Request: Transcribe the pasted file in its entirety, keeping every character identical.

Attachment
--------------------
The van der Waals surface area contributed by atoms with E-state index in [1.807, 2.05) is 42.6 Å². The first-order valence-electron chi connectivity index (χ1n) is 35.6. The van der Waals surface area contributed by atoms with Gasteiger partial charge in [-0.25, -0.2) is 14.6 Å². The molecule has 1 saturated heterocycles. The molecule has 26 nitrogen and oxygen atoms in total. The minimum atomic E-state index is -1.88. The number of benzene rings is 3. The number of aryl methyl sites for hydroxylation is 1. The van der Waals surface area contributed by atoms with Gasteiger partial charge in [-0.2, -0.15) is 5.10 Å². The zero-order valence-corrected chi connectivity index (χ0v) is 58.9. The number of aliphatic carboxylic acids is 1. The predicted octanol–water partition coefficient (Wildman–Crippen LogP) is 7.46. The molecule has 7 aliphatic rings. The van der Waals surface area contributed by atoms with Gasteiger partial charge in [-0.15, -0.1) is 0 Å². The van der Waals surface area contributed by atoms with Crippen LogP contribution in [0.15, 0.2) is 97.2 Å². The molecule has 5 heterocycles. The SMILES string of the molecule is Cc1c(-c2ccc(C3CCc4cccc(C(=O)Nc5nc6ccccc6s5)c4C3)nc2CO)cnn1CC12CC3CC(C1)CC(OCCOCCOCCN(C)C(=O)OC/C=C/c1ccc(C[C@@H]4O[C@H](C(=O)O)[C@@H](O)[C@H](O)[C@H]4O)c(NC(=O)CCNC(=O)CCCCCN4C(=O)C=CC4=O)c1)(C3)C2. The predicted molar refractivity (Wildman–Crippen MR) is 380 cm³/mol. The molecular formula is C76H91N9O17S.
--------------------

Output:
The van der Waals surface area contributed by atoms with E-state index in [1.807, 2.05) is 42.6 Å². The first-order valence-electron chi connectivity index (χ1n) is 35.6. The van der Waals surface area contributed by atoms with Gasteiger partial charge in [-0.25, -0.2) is 14.6 Å². The molecule has 1 saturated heterocycles. The molecule has 26 nitrogen and oxygen atoms in total. The minimum atomic E-state index is -1.88. The number of benzene rings is 3. The number of aryl methyl sites for hydroxylation is 1. The van der Waals surface area contributed by atoms with Gasteiger partial charge in [-0.2, -0.15) is 5.10 Å². The zero-order valence-corrected chi connectivity index (χ0v) is 58.9. The number of aliphatic carboxylic acids is 1. The predicted octanol–water partition coefficient (Wildman–Crippen LogP) is 7.46. The molecule has 7 aliphatic rings. The van der Waals surface area contributed by atoms with Gasteiger partial charge in [-0.15, -0.1) is 0 Å². The van der Waals surface area contributed by atoms with Crippen LogP contribution in [0.15, 0.2) is 97.2 Å². The molecule has 5 heterocycles. The SMILES string of the molecule is Cc1c(-c2ccc(C3CCc4cccc(C(=O)Nc5nc6ccccc6s5)c4C3)nc2CO)cnn1CC12CC3CC(C1)CC(OCCOCCOCCN(C)C(=O)OC/C=C/c1ccc(C[C@@H]4O[C@H](C(=O)O)[C@@H](O)[C@H](O)[C@H]4O)c(NC(=O)CCNC(=O)CCCCCN4C(=O)C=CC4=O)c1)(C3)C2. The predicted molar refractivity (Wildman–Crippen MR) is 380 cm³/mol. The molecular formula is C76H91N9O17S.